“If I can borrow a flashlight, I had better get moving.”
“Sure. I will drive you out,” he said.
“I do not want to be parted from my horse at this point.”
“Well, you will probably want a rake, and a shovel or a pitchfork. I can drive them out and meet you there, if you know where the place is.”
“I know where Ed’s place is. He must have tools, though.”
Bill shrugged and smiled.
“All right,” I said. “Let me use your bathroom, and then we had better get moving.”
“You seemed as if you knew the prospective buyer.”
I put the tray aside and rose to my feet.
“You heard of him last as Brandon Corey.”
“The guy who pretended to be your brother and got you committed?”
“’Pretended’ hell! He is my brother. No fault of mine, though. Excuse me.”
“He was there.”
“Ed’s place, this afternoon. At least a bearded redhead was.”
“Said he was an artist. Said he wanted permission to set up his easel and paint in one of the fields.”
“And Ed let him?”
“Yes, of course. Thought it was a great idea. That is why he told me about it. Wanted to brag.”
“Get the stuff. I will meet you there.”
The second thing I took out in the bathroom was my Trumps. I had to reach someone in Amber soonest, someone strong enough to stop him. But who? Benedict was on his way to the Courts at Chaos, Random was off looking for his son, I had just parted with Gerard on somewhat less than amicable terms. I wished that I had a Trump for Ganelon. I decided that I would have to try Gerard.
I drew forth his card, performed the proper mental maneuvers. Moments later, I had contact.
“Just listen, Gerard! Brand is alive, if that is any consolation. I’m damn sure of that. This is important. Life and death. You’ve got to do something fast!”
His expressions had changed rapidly while I had spoken-anger, surprise, interest . . .
“Go ahead,” he said.
“Brand could be coming back very soon. In fact, he may already be in Amber. You haven’t seen him yet, have you?”
“He must be stopped from walking the Pattern.”
“I do not understand. But I can post a guard outside the chamber of the Pattern.”
“Put the guard inside the chamber. He has strange ways of coming and going now. Terrible things may happen if he walks the Pattern.”
“I will watch it personally then. What is happening?”
“No time now. Here is the next thing: Is Llewella back in Rebma?”
“Yes, she is.”
“Get hold of her with her Trump. She’s got to warn Moire that the Pattern in Rebma has to be guarded also.”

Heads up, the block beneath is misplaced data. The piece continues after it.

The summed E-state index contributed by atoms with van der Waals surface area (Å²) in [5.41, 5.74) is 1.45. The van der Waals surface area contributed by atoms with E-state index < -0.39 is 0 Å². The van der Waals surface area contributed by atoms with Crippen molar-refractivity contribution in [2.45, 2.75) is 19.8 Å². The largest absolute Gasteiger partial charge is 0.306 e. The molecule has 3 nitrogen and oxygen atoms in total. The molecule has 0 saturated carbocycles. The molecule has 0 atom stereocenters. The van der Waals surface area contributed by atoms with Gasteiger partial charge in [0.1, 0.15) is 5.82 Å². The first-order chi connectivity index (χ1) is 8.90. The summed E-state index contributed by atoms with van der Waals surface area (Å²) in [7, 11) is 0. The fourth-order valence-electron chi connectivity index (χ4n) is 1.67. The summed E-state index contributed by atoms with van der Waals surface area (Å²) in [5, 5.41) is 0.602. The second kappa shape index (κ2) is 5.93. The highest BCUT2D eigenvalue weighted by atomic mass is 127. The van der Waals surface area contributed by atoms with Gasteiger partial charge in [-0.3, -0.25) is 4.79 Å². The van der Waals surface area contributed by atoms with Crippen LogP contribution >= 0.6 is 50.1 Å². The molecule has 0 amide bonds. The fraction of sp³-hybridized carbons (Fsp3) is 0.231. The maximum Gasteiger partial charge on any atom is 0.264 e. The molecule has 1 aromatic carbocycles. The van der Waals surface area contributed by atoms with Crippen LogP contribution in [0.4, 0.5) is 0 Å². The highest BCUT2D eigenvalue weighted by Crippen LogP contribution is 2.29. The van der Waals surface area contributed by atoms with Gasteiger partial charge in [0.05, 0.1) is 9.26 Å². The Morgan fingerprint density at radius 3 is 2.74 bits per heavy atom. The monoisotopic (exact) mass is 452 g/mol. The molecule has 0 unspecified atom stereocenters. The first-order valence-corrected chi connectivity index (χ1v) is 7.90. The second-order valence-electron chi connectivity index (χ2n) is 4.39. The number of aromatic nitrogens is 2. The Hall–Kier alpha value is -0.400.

“How serious is this, Corwin?”
“It could be the end of everything,” I said. “I have to go now.”
I broke the contact and headed for the kitchen and the back door, stopping only long enough to thank Alice and say good night. If Brand had got hold of the Jewel and attuned himself to it, I was not certain what he would do, but I had a pretty strong hunch.
I mounted Drum and turned him toward the road. Bill was already backing out of the driveway.
I cut through fields in many places where Bill had to follow the roads, so I was not all that far behind him. When I drew up, he was talking with Ed, who was gesturing toward the southwest.
As I dismounted, Ed was studying Drum.
“Nice horse, that,” he said.
“You’ve been away.”
We shook hands.
“Good to see you again. I was just telling Bill that I don’t really know how long that artist stayed around. I just figured he would go away when it got dark, and I didn’t pay too much attention. Now, if he was really looking for something of yours and knew about the compost heap, he could still be out there for all I know. I’ll get my shotgun, if you like, and go with you.”
“No,” I said, “thanks. I think I know who it was. The gun will not be necessary. We’ll just walk over and do a little poking around.”
“Okay,” he said. “Let me come along and give you a hand.”
“You don’t have to do that,” I said.
“How about your horse, then? What say I give him a drink and something to eat, clean him up a bit?”
“I’m sure he’d be grateful. I know I would.”
“What’s his name?”
He approached Drum and began making friends with him.
“Okay,” he said. “I’ll be back in the barn for a while. If you need me for anything, just holier.”
I got the tools out of Bill’s car and he carried the electric lantern, leading me off to the southwest where Ed had been pointing earlier.
As we crossed the field, I followed the beam of Bill’s light, searching for the heap. When I saw what might be the remains of one, I drew a deep breath, involuntarily. Someone must have been at it, the way the clods were strewn about. The mass would not have been dumped from a truck to fall in such a dispersed fashion.
Still . . . the fact that someone had looked did not mean he had located what he had been seeking.
“What do you think?” Bill said.
“I don’t know,” I told him, lowering the tools to the ground and approaching the largest aggregate in sight. “Give me some light here.”
I scanned what remained of the heap, then fetched a rake and began taking it apart. I broke each clod and spread it upon the ground, running the tines through it. After a time. Bill set the lantern at a good angle and moved to help me.
“I’ve got a funny feeling . . .” he said.
“So do I.”
“. . . that we may be too late.”
We kept pulverizing and spreading, pulverizing and spreading....
I felt the tingle of a familiar presence. I straightened and waited. Contact came moments later.
“What’d you say?” said Bill.
I raised my hand to silence him and gave my attention to Gerard. He stood in shadow at the bright beginning of the Pattern, leaning upon his great blade.
“You were right,” he said. “Brand did show up here, just a moment ago. I am not sure how he got in. He stepped out of the shadows off to the left, there.” He gestured. “He looked at me for a moment, then turned around and walked back. He did not answer when I hailed him. So I turned up the lantern, but he was nowhere in sight. He just disappeared. What do you want me to do now?”